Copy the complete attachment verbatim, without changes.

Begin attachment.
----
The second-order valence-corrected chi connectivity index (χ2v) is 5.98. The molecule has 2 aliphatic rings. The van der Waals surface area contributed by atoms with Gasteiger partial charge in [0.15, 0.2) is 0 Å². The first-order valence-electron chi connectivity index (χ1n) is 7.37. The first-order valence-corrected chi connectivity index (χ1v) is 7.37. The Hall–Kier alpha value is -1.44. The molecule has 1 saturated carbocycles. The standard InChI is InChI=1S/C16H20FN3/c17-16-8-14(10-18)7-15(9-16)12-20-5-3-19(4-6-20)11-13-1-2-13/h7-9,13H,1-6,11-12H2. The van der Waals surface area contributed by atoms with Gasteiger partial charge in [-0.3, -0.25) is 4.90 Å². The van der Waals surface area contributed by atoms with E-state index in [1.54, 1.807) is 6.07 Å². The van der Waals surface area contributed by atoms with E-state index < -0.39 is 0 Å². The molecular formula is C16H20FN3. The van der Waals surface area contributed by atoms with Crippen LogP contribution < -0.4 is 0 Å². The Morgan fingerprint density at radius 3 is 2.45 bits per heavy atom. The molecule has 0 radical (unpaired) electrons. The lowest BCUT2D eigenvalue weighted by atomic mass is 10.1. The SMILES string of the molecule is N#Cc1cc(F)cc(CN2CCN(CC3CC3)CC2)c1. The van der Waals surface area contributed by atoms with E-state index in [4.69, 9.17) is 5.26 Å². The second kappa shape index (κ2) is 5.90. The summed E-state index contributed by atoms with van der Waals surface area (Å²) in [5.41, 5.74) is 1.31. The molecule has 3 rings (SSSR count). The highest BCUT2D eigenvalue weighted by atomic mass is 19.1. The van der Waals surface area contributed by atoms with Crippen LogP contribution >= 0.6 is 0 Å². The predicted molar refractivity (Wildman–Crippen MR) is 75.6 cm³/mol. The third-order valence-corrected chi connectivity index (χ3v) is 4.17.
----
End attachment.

The second-order valence-corrected chi connectivity index (χ2v) is 5.98. The molecule has 2 aliphatic rings. The van der Waals surface area contributed by atoms with Gasteiger partial charge in [0.15, 0.2) is 0 Å². The first-order valence-electron chi connectivity index (χ1n) is 7.37. The first-order valence-corrected chi connectivity index (χ1v) is 7.37. The Hall–Kier alpha value is -1.44. The molecule has 1 saturated carbocycles. The standard InChI is InChI=1S/C16H20FN3/c17-16-8-14(10-18)7-15(9-16)12-20-5-3-19(4-6-20)11-13-1-2-13/h7-9,13H,1-6,11-12H2. The van der Waals surface area contributed by atoms with Gasteiger partial charge in [-0.3, -0.25) is 4.90 Å². The van der Waals surface area contributed by atoms with E-state index in [1.54, 1.807) is 6.07 Å². The van der Waals surface area contributed by atoms with E-state index < -0.39 is 0 Å². The molecular formula is C16H20FN3. The van der Waals surface area contributed by atoms with Crippen LogP contribution < -0.4 is 0 Å². The Morgan fingerprint density at radius 3 is 2.45 bits per heavy atom. The molecule has 0 radical (unpaired) electrons. The lowest BCUT2D eigenvalue weighted by atomic mass is 10.1. The SMILES string of the molecule is N#Cc1cc(F)cc(CN2CCN(CC3CC3)CC2)c1. The van der Waals surface area contributed by atoms with E-state index in [4.69, 9.17) is 5.26 Å². The second kappa shape index (κ2) is 5.90. The summed E-state index contributed by atoms with van der Waals surface area (Å²) in [5.41, 5.74) is 1.31. The molecule has 3 rings (SSSR count). The highest BCUT2D eigenvalue weighted by atomic mass is 19.1. The van der Waals surface area contributed by atoms with Crippen LogP contribution >= 0.6 is 0 Å². The predicted molar refractivity (Wildman–Crippen MR) is 75.6 cm³/mol. The third-order valence-corrected chi connectivity index (χ3v) is 4.17.